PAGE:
My family has a long history of various diseases and medical conditions. Cancer, diabetes, the list goes on. I can't say I know what causes all of these conditions, I suppose it's a mix of an unhealthy lifestyle and genetics but that's besides the point. These... conditions usually end up shortening their time on this planet to quite a significant degree. With the marvels of modern medicine and a change in lifestyle, however, the effects of these conditions can be delayed, or in some cases, eradicated completely. But while victims of the disease may be cured of their physical ailments, the implications of what could have been begin to manifest in both the victim and those close to the victim.
Almost every time I'm reminded that life is finite, I try to tell myself that I'm not afraid of death. I mean, why should I be afraid? It's inevitable, so why would I subject myself or others to toil over something that we as a species can't do anything about?
But if I know that I will eventually leave my family and friends forever, assuming they're still around, then why bother with life? The idea that one day, almost everything that I've ever done will be of little relevance to anyone is a pretty humbling one. I suppose the idea that I'm going to go no matter what I do, also implies that I have nothing to lose in this life, which I like a lot more than the former idea.†
It's hard to think or talk about things like death and mortality, because it seems that every time you might have solved a problem or answered a question, five more pop up in their place. I suppose it's a lot easier to find a more hopeful or optimistic way to perceive reality, which is why I think religion can be so powerful.
Because I'm still a naive teenager though, I try to solve puzzles with pieces that I already have, instead of going out and looking for pieces that would probably make the solution to said puzzle a lot more apparent. I have fun trying to apply things like videogame logic to the real world and vice versa.
There are multiple ways in which videogames approach the idea of the death of a protagonist, not to mention the death of others. The way that games deal with concepts of failure and loss can actually heavily influence my feelings towards said game. I love games like Hotline Miami, but I find the disposable, inconsequential, way in which they deal with death detrimental to the experience as a whole. Though I suppose in Hotline Miami it's a little more excusable, as it contributes to the narrative.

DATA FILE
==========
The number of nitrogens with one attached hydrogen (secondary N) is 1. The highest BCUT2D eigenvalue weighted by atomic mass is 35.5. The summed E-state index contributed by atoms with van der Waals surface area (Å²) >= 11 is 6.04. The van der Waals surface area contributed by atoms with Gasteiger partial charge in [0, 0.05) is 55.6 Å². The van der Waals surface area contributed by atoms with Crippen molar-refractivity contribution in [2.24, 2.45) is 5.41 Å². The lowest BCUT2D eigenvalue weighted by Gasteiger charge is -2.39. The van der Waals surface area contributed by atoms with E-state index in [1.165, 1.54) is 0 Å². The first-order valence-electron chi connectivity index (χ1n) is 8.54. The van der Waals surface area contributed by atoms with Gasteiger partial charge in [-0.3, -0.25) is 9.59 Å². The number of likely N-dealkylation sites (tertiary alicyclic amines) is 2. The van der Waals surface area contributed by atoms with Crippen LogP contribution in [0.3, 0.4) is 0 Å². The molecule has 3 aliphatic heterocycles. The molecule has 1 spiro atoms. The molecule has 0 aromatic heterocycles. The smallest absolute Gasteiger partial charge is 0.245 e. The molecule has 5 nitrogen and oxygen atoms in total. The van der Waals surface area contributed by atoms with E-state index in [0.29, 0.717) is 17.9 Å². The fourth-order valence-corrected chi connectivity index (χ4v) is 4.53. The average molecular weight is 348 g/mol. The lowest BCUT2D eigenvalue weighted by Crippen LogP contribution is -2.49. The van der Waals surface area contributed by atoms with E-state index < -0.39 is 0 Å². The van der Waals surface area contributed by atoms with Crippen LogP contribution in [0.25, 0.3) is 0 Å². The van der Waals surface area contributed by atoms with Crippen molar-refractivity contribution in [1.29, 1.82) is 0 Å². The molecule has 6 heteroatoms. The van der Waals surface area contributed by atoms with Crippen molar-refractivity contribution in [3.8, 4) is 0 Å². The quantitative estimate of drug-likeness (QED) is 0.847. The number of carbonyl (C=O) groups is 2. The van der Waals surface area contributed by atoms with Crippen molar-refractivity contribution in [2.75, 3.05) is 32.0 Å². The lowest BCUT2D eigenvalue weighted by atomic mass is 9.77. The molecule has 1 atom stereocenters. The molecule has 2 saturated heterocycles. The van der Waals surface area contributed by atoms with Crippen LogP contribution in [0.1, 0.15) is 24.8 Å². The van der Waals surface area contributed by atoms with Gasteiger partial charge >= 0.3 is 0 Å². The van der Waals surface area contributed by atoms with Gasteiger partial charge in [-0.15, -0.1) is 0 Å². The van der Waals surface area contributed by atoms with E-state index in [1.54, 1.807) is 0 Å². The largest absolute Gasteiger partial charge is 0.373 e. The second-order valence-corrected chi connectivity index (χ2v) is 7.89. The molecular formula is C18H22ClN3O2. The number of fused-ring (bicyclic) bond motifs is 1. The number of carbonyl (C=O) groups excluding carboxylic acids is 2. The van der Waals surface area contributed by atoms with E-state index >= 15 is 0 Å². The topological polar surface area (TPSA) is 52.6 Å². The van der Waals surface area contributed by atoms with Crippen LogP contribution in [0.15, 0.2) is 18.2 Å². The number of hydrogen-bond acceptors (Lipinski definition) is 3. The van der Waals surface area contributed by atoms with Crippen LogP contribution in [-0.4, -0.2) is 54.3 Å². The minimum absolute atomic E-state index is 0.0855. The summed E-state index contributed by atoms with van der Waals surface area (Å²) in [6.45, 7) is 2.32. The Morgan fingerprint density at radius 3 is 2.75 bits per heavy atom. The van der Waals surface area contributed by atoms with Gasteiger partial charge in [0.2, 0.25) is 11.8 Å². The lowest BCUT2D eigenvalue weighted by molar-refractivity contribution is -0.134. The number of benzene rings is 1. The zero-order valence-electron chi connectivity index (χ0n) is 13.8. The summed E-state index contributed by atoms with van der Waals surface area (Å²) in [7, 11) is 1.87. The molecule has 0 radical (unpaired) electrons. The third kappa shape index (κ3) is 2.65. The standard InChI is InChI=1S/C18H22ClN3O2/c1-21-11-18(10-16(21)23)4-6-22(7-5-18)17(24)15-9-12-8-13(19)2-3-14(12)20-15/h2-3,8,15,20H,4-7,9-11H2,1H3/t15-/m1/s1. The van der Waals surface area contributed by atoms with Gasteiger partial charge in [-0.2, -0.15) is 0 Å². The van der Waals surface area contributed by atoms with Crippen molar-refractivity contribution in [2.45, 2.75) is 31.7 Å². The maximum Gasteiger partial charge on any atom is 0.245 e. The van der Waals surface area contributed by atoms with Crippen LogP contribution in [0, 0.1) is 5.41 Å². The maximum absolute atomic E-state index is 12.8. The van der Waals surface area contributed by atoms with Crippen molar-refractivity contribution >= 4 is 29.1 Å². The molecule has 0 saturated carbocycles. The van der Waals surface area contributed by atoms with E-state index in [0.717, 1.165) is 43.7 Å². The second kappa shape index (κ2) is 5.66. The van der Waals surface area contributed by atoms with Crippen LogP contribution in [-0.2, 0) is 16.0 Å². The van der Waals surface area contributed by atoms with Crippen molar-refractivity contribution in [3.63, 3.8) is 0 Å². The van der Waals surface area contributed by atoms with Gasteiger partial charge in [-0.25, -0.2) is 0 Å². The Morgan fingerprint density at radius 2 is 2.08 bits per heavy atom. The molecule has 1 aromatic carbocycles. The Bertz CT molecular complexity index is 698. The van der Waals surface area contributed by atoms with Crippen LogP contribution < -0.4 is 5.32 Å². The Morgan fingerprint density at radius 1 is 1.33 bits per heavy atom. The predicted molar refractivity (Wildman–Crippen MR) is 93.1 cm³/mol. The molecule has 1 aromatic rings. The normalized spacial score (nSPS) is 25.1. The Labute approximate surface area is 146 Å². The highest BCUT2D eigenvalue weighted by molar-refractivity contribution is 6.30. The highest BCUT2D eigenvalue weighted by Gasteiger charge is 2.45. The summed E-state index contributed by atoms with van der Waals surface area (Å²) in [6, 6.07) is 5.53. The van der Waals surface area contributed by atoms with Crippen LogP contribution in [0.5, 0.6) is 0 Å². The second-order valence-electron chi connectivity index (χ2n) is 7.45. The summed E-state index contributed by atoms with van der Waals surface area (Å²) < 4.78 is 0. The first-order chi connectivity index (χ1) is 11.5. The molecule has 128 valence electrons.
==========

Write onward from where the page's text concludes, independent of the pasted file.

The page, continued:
One of my favorite things that developers can include in games is permadeath. I suppose it's because I enjoy the real-world implications the most, which I realize sounds ignorant and selfish. I especially enjoy the way that permadeath changes the way you play a game, the way it makes you contemplate every move you make extremely carefully. There is one caveat, however. I mentioned earlier that I like the idea that you have nothing to lose in life. This means that games that include the type of permadeath that I enjoy are byte-sized rogue-likes; think TBOI and Spellunky. Because the time between your conception and your demise in those games are so short, feelings of loss and frustration are usually minimal. This makes me feel like I was never at risk at losing all that much.
Though I suppose that that logic kind of breaks when you add responsibilities like a family and kids into the mix. See? Whenever you think your close to figuring something out, you realize one thing that completely renders the answer to a question you've been asking yourself for years completely obsolete. One day when I'm older I hope to figure all of this out and appear on talk-shows where I tell middle-aged women it's all going to be okay.
But that's a long way away, and I've just realized I've been rambling for almost ten paragraphs, only to talk about videogames for only two. And that's not okay, because you probably came here to read something about videogames, only to have a chunk of your life sapped away by something you didn't really care about in the first place. That is of course, implying that you made it this far. And if your reading this right now I'm inferring that you did. Thanks.